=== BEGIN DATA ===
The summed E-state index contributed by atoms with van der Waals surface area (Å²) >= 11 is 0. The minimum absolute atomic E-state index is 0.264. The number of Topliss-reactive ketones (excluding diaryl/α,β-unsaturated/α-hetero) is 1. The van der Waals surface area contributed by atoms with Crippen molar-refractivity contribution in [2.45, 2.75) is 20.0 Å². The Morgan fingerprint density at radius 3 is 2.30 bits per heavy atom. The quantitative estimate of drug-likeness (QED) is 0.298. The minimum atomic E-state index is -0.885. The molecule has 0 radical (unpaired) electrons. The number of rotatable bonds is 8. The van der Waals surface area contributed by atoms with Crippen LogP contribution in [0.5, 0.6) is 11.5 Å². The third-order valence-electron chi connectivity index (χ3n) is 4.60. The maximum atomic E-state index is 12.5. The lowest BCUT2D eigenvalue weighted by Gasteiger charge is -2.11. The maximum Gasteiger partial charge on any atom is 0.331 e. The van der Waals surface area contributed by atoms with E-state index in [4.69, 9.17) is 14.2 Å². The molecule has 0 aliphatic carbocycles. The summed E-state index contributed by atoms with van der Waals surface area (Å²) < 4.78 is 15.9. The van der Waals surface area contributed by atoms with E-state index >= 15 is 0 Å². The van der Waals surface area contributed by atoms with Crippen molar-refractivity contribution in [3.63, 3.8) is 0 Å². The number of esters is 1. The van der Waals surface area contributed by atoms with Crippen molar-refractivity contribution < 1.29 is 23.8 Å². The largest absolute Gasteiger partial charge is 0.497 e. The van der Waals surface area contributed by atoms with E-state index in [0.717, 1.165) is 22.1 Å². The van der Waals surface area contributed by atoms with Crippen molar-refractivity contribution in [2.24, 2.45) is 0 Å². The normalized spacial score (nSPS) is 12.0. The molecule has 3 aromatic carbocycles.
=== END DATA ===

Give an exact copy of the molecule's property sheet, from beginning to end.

The summed E-state index contributed by atoms with van der Waals surface area (Å²) >= 11 is 0. The minimum absolute atomic E-state index is 0.264. The number of Topliss-reactive ketones (excluding diaryl/α,β-unsaturated/α-hetero) is 1. The van der Waals surface area contributed by atoms with Crippen molar-refractivity contribution in [2.45, 2.75) is 20.0 Å². The Morgan fingerprint density at radius 3 is 2.30 bits per heavy atom. The quantitative estimate of drug-likeness (QED) is 0.298. The minimum atomic E-state index is -0.885. The molecule has 0 radical (unpaired) electrons. The number of rotatable bonds is 8. The van der Waals surface area contributed by atoms with Crippen LogP contribution in [0.5, 0.6) is 11.5 Å². The third-order valence-electron chi connectivity index (χ3n) is 4.60. The maximum atomic E-state index is 12.5. The lowest BCUT2D eigenvalue weighted by Gasteiger charge is -2.11. The maximum Gasteiger partial charge on any atom is 0.331 e. The van der Waals surface area contributed by atoms with E-state index in [4.69, 9.17) is 14.2 Å². The molecule has 0 aliphatic carbocycles. The summed E-state index contributed by atoms with van der Waals surface area (Å²) < 4.78 is 15.9. The van der Waals surface area contributed by atoms with E-state index >= 15 is 0 Å². The van der Waals surface area contributed by atoms with Crippen molar-refractivity contribution in [3.63, 3.8) is 0 Å². The number of esters is 1. The van der Waals surface area contributed by atoms with Crippen molar-refractivity contribution < 1.29 is 23.8 Å². The largest absolute Gasteiger partial charge is 0.497 e. The van der Waals surface area contributed by atoms with E-state index in [0.717, 1.165) is 22.1 Å². The van der Waals surface area contributed by atoms with Crippen molar-refractivity contribution in [2.24, 2.45) is 0 Å². The normalized spacial score (nSPS) is 12.0. The molecule has 3 aromatic carbocycles.